Vaccinated Los Angeles County residents may soon be able to go maskless in indoor settings that check for proof that they’ve received their doses, county officials said Tuesday. Details of that forthcoming shift remain scarce, but such a change would be a potentially significant loosening of rules in a region that has been more reluctant to relax such requirements even as the Omicron wave recedes. (Money and Lin II, 2/22)


City News Service:
LA County On Verge Of Easing Indoor Mask Mandate


Los Angeles County could be on the verge of easing its indoor mask-wearing requirement, with Supervisor Janice Hahn announcing on Tuesday, Feb. 22, that vaccinated people will soon be able to shed face coverings in indoor locations that verify COVID-19 vaccination status. On her Twitter page, Hahn wrote that the county Department of Public Health will issue an updated Health Officer Order this week, possibly taking effect Friday, “allowing vaccinated people to take off their masks indoors at places that check for proof of vaccination. This puts us significantly closer to aligning with the state.” (2/22)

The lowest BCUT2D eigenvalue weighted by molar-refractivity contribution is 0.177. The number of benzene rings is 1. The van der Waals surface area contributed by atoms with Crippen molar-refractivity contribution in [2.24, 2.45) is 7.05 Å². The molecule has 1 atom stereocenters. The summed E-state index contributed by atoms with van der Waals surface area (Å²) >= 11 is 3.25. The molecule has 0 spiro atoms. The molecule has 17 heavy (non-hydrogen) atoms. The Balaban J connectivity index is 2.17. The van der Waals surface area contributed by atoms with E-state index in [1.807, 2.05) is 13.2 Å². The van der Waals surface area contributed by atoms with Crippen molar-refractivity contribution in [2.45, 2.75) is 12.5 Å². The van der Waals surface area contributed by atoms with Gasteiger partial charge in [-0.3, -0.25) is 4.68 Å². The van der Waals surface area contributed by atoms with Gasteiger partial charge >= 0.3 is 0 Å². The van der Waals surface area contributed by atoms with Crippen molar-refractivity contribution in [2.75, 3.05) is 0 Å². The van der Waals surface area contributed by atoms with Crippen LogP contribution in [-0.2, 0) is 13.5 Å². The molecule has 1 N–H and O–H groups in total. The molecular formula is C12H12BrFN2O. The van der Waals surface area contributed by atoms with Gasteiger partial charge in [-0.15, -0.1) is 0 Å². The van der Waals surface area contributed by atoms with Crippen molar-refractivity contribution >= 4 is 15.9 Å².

San Diego Union-Tribune:
San Diego Unified’s Student Vaccine Mandate Is Delayed, Again, To Next School Year


San Diego Unified now says students won’t have to get vaccinated against COVID-19 until August, as a legal challenge to its student vaccine mandate remains under appeal. The San Diego Unified School Board Tuesday approved a new timeline for its student vaccine requirement. Students age 16 and older will now have to show proof of their first vaccine dose by Sept. 6 and proof of their second dose by Oct. 4 to attend school in person. Those students will have to get vaccinated earlier if they want to participate in summer programs and fall extracurriculars, including sports. (Taketa, 2/22)